From February 3rd to May 2nd, McGill’s Rare Books & Special Collections (RBSC) welcomes Élise Breton, a student from l’École nationale supérieure des sciences de l’information et des bibliothèques (Enssib) in Lyons, France. Communications Officer Merika Ramundo sat down with Élise to talk about her experience.
Merika Ramundo (MR): Tell us a little about your background.
Élise Breton (EB): I am from Blois in central France. I have a masters degree in law and administration of cultural establishments from Institut d’études politiques de Bordeaux and I am currently studying librarianship at Enssib in Lyons. The system there is a bit different compared to here. Here you need a masters degree in library information studies to work in libraries. In France, public examinations are the most common form of hiring librarians. If you want to work in libraries you must take a state exam. Limited positions are offered. If you succeed, you are assured a position in a library Before being assigned a job, you receive training in librarianship but since you get paid in that capacity, you are not really a student any more – you are a kind of “student – civil servant”. Part of this training aspect is an internship that you can do in France or abroad. I have to take three internships in total but this one at McGill is the longest, most important one. In May, I will be interviewing for jobs in France. I am assured a position in a library that depends on the state like university libraries, special libraries, national libraries, etc.
MR: How did you decide to come to McGill? Was it something that you sought out?
EB: In January 2013, we had a presentation on Concordia’s Webster Library given by Guylaine Beaudry and I thought it was interesting so I became more and more fascinated about libraries in Canada. I thought I would rather apply to an anglophone library so I could learn professional vocabulary in English. Working at an English institution in a French milieu is great – you learn a lot – two cultures, two languages. It’s also a great opportunity to discover new and interesting ways of running a library.
MR: Your internship is in Rare Books & Special Collections. What have been working on?
EB: My main focus is the J. Patrick Lee Voltaire Collection. I have to think about an online strategy for opening up the collection to the world. I have been looking at most of the collection to try to get a better understanding of it in order to identify what we could highlight because we cannot digitize the whole collection. The collection is very strong – there are so many interesting things about it. At the moment I am working on illustrated works, in particular illustrated covers of Candide. J. Patrick Lee, the previous owner of the collection, wrote an article about American editions of illustrated works. He wrote about the illustrators, their style of drawing and other aspects of the works. I think this is something we could definitely highlight on the website. I also identified some interesting works with dubious authorship in the collection, for example works written in imitation of Voltaire to cash in on his success and popularity. Candide Part II is one of these, most probably written by the abbé du Laurens but certainly not by Voltaire. However, it was for a very long time considered as the natural continuation of Candide and was even included in an American edition sold until 1956!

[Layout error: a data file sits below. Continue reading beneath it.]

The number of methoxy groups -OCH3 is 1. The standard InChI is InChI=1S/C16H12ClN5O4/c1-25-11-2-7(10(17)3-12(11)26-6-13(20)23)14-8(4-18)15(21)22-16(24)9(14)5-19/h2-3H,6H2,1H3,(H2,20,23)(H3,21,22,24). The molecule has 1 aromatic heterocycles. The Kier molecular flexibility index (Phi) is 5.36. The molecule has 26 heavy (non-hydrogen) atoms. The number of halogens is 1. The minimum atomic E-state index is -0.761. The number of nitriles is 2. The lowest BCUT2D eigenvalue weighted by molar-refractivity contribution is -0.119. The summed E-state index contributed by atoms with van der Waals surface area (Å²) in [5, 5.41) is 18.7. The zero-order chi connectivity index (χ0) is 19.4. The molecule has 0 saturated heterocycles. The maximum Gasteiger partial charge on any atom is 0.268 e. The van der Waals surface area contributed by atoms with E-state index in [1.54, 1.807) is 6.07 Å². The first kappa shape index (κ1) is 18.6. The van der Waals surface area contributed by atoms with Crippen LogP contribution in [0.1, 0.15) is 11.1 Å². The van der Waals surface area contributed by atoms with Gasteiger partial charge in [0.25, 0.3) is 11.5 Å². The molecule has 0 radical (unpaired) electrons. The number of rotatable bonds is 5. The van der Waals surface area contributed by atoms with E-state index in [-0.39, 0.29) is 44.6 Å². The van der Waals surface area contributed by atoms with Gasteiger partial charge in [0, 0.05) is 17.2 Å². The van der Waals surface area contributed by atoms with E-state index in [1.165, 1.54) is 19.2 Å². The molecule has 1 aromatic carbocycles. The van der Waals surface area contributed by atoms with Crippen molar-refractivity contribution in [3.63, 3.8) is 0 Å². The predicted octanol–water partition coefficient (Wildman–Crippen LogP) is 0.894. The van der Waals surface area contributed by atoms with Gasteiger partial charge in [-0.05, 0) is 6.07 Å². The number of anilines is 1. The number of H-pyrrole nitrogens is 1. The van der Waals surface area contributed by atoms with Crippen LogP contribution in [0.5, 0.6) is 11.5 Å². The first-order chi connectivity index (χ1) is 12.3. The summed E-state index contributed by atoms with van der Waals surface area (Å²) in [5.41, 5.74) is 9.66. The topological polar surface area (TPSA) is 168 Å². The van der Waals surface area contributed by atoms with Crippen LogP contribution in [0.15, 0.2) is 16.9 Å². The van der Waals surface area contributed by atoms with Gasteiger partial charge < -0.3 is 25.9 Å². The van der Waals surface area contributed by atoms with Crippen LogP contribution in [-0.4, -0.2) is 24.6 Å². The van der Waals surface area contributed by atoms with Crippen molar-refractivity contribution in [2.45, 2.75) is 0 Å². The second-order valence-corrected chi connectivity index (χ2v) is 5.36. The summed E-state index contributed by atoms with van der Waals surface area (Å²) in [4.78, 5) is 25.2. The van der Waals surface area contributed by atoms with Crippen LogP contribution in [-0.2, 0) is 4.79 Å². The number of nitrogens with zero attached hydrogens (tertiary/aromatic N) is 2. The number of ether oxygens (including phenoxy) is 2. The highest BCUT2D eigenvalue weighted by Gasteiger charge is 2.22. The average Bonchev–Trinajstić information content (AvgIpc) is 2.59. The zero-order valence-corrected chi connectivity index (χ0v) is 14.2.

Apart from this main project, I also had the chance to attend a class – GLIS 644 Descriptive Bibliography – taught by Dr. Richard Virr, Head, Rare Books and Special Collections for the School of Information Studies. I didn’t know a lot about rare and special materials before coming here so it was a great learning experience for me.
I am also helping to identify, describe and organize the collection of late 19th and early 20th-century chromolithographs. Like many collections here at RBSC, this collection is varied and very surprising. I am learning important skills like how to be consistent in the description of material.
The RBSC staff have really welcomed me and I have learnt a lot from them! I was very surprised – in a good way – to see how rich the collection is. Hume, Rousseau and the other 18th century collections are amazing. It didn’t expect RBSC to have so many things and that collections here were so diverse.
MR: What do you want to specialize in when you head back to France?
EB: I am open to different opportunities. Before this experience more I was interested in digitization. I would not have thought about working in a rare books library but this has changed my perspective.
MR: Are there any clear differences or similarities between academic libraries here and those in France?
EB: I think I realized that Canadian and French libraries are all facing the same challenges like budget cuts and the collection of print and digital materials and the reality that we cannot afford to collect both of everything. University libraries here are one step ahead in the ways they try to satisfy patrons’ needs – like extended opening hours and special services. We are doing it in France too, but it is a slow process.
I visited the Bibliothèque et Archives nationales du Québec (BAnQ) and liked it very much but I have yet to visit French academic libraries and other libraries in Montreal. I would like to see a lot more before I leave in May.
MR: What do you think of Montreal?
EB: I love it. It is such a dynamic city, and very nice to live in too. It’s really funny because the whole day I am speaking English and I feel like I am in a foreign country but then I go to a café and order in French and it’s not so foreign after all. But I discovered a lot about Quebec culture and politics. I had the chance to witness the provincial campaign and election while I was here. Maybe the cultural shock was the weather.